Low Triglycerides/High HDL means high (Pattern A) LDL and low (Pattern B) LDL.
High Triglycerides/Low HDL means low (Pattern A) LDL and high (Pattern B) LDL.

Niacin (VitaminB3) is used extensively in Europe by the medical establishment in conjunction with a Statin, where required.

Yack.

tess201
06-14-2015, 04:29 AM
Ditto - to the above!

Tess

Cardiovascular
06-14-2015, 06:59 AM
Show me one study from a reputable journal where raising a patient's HDL lowers that patient's cardiovascular risk and I'll show you five that show no benefit or an increased risk. HDL is simply a risk factor and we have not been able to modify it in any meaningful way. One theory postulated is that it is not the quantity but the quality (certain HDL molecules are more important than others), but I'm not sure how much I agree with this.

No one prescribes niacin anymore. The ones that still do are because 1) they do not know or do not understand the most recent literature; 2) their patients have "side effects" from every other lipid-modifying medications; 3) vitamins and alternative medicines must always be the best! (Note sarcasm).

Also, a statin is a statin is a statin. It does not matter if they are "naturally occurring." Some are more potent than others (which is often necessary for secondary prevention), but they all have the same side effects because they all work through the same mechanism. Red yeast rice is no exception - and to say it is because it is "natural" is a bit deceptive.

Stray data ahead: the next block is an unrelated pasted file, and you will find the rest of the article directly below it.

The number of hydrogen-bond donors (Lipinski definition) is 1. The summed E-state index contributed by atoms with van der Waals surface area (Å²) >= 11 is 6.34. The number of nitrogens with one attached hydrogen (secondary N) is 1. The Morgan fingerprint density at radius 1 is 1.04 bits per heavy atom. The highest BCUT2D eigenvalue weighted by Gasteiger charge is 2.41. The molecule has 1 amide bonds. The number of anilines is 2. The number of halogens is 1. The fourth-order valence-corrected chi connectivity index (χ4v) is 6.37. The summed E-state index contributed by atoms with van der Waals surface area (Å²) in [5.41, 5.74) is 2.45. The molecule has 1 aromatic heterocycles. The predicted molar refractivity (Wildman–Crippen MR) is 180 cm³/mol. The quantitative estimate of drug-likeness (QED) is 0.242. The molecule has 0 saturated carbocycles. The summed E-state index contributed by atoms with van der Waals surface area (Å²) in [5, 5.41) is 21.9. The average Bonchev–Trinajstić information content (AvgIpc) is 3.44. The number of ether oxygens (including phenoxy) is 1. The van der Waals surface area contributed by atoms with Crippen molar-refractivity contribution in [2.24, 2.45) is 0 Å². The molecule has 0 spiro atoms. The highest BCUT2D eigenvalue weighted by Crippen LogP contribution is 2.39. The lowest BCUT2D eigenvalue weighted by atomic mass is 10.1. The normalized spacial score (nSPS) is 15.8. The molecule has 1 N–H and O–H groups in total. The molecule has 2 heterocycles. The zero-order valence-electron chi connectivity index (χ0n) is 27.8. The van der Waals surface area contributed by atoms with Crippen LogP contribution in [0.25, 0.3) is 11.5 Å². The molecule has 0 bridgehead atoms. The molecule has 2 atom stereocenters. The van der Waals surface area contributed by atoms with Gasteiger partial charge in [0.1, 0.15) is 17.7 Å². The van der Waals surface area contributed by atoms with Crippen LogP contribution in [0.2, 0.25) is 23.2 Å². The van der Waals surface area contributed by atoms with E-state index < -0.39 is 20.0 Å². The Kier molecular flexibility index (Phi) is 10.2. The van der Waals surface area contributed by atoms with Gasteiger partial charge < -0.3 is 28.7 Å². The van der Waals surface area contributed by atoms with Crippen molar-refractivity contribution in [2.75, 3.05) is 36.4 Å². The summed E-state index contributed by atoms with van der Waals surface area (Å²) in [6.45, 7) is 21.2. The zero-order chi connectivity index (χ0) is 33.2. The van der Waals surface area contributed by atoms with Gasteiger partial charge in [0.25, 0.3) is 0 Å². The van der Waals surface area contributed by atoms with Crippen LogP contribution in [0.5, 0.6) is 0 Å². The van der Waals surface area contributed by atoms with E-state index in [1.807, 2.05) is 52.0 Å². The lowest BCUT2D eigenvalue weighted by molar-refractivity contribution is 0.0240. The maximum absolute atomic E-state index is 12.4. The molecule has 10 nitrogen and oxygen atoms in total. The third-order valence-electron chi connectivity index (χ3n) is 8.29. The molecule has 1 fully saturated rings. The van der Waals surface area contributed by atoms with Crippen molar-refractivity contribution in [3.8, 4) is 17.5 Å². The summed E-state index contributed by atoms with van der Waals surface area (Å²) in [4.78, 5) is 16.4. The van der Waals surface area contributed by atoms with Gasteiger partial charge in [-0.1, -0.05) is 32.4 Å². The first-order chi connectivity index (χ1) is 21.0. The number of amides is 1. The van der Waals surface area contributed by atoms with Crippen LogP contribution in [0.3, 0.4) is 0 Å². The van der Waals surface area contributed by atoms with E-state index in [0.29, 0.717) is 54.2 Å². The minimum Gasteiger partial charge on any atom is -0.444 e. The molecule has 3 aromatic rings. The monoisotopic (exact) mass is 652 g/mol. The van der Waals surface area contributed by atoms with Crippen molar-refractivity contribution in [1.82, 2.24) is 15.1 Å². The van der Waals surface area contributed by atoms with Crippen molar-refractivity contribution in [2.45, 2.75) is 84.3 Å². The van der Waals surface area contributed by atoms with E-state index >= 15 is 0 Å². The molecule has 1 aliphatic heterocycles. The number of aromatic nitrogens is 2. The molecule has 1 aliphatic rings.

yackedar
06-14-2015, 10:30 AM
Sorry, a couple of your opinions are not worthy of a reply.

I presume you are referring to the two study results of 2014 using the prescription drugs, Tredaptive and Niaspan.

Even following these studies carried out in the US, the recommendations for the prescription of Niacin may still be appropriate for people with high heart risks who cannot tolerate Statins, and also for people with high triglyceride levels that cannot be controlled by other means.

It would appear that even laboratory modified vitamin B3 has by far less serious side-effects compared to the ever escalating major side-effects of Statins.

May I ask, what is your understanding for the purpose of High density lipoproteins?


Yack.

itburns2004
08-14-2015, 10:23 PM
Good Afternoon All!

My husbands lab work came in today and his cholesterol numbers are very concerning. Here are the numbers:

Cholesterol, total-282 (Ref Range: 100-199)
Triglycerides-350 (Ref Range:0-149)
Hdl -47 (normal)
VLdl- 70 (ReF Range:5-40)
Ldl- 165 (Ref Range: 0-99)

He has high blood pressure but it is very well controlled with medication. He is 60 years old and a tiny bit overweight (within a few lbs of the overweight numbers on the regular charts)

My questions are: Can this be significantly helped with a change in diet (our diet is not that great and we could make a LOT of changes to it)?

Are there natural ways to get cholesterol down?

I hate for him to have to take medication if there is another way. If there is not, then medication is best as his health is more important than anything else.

Any information would be very helpful. I will go and read the threads too, for more information.

Angela

itburns2004
08-14-2015, 10:24 PM
Too high. What did the doc end up doing for you or did you fix it yourself? Have you tried policosonols?

Homeflash
09-02-2015, 11:08 AM
definitely have to fix triglyceride first, that is way too high!
Take fish oil for that.. that will lower than that.
for high blood pressure, take garlic oil
for total cholesterol.. i am still searching a way myself , a safe way to do .. maybe b3, fiber

Homeflash
09-02-2015, 11:10 AM
definitely have to fix triglyceride first, that is way too high!
Take fish oil for that.. that will lower than that.
for high blood pressure, take garlic oil
for total cholesterol.. i am still searching a way myself , a safe way to do .. maybe b3, fiber